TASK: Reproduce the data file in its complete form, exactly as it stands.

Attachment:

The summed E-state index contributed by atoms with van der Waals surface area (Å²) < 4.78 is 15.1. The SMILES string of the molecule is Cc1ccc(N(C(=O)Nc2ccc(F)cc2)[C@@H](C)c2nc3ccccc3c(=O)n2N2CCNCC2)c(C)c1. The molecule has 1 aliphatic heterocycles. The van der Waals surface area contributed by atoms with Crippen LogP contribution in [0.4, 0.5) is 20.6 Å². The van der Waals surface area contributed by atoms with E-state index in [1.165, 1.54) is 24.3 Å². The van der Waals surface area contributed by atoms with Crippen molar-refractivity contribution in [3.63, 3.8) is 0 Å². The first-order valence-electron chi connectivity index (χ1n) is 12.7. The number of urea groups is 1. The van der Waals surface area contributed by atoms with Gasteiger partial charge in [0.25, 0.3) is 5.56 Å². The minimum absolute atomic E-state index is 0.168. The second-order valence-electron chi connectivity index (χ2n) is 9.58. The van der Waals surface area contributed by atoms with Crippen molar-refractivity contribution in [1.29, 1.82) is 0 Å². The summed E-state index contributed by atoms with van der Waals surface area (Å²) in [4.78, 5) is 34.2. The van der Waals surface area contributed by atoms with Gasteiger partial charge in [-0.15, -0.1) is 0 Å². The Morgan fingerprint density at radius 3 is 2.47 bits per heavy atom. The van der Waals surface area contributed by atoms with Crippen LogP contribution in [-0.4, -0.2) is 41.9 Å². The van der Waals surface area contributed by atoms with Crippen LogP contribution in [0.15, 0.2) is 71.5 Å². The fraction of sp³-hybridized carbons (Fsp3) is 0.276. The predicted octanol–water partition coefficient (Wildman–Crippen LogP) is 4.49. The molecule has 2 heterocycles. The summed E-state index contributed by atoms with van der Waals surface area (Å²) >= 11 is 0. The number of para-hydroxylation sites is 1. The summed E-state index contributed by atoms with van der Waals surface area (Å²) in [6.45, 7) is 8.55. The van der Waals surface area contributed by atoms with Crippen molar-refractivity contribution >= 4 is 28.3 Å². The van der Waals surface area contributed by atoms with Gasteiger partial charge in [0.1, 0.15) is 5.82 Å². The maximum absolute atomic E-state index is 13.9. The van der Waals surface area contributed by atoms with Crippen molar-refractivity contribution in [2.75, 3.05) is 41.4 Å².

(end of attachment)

The summed E-state index contributed by atoms with van der Waals surface area (Å²) < 4.78 is 15.1. The SMILES string of the molecule is Cc1ccc(N(C(=O)Nc2ccc(F)cc2)[C@@H](C)c2nc3ccccc3c(=O)n2N2CCNCC2)c(C)c1. The molecule has 1 aliphatic heterocycles. The van der Waals surface area contributed by atoms with Crippen LogP contribution in [0.4, 0.5) is 20.6 Å². The van der Waals surface area contributed by atoms with E-state index in [1.165, 1.54) is 24.3 Å². The van der Waals surface area contributed by atoms with Crippen molar-refractivity contribution in [3.63, 3.8) is 0 Å². The first-order valence-electron chi connectivity index (χ1n) is 12.7. The number of urea groups is 1. The van der Waals surface area contributed by atoms with Gasteiger partial charge in [0.25, 0.3) is 5.56 Å². The minimum absolute atomic E-state index is 0.168. The second-order valence-electron chi connectivity index (χ2n) is 9.58. The van der Waals surface area contributed by atoms with Crippen molar-refractivity contribution in [1.29, 1.82) is 0 Å². The summed E-state index contributed by atoms with van der Waals surface area (Å²) in [4.78, 5) is 34.2. The van der Waals surface area contributed by atoms with Gasteiger partial charge in [-0.15, -0.1) is 0 Å². The Morgan fingerprint density at radius 3 is 2.47 bits per heavy atom. The van der Waals surface area contributed by atoms with Crippen LogP contribution in [-0.4, -0.2) is 41.9 Å². The van der Waals surface area contributed by atoms with Crippen LogP contribution in [0.15, 0.2) is 71.5 Å². The fraction of sp³-hybridized carbons (Fsp3) is 0.276. The predicted octanol–water partition coefficient (Wildman–Crippen LogP) is 4.49. The molecule has 2 heterocycles. The summed E-state index contributed by atoms with van der Waals surface area (Å²) >= 11 is 0. The number of para-hydroxylation sites is 1. The summed E-state index contributed by atoms with van der Waals surface area (Å²) in [6.45, 7) is 8.55. The van der Waals surface area contributed by atoms with Crippen molar-refractivity contribution >= 4 is 28.3 Å². The van der Waals surface area contributed by atoms with Gasteiger partial charge in [0.1, 0.15) is 5.82 Å². The maximum absolute atomic E-state index is 13.9. The van der Waals surface area contributed by atoms with Crippen molar-refractivity contribution in [2.75, 3.05) is 41.4 Å².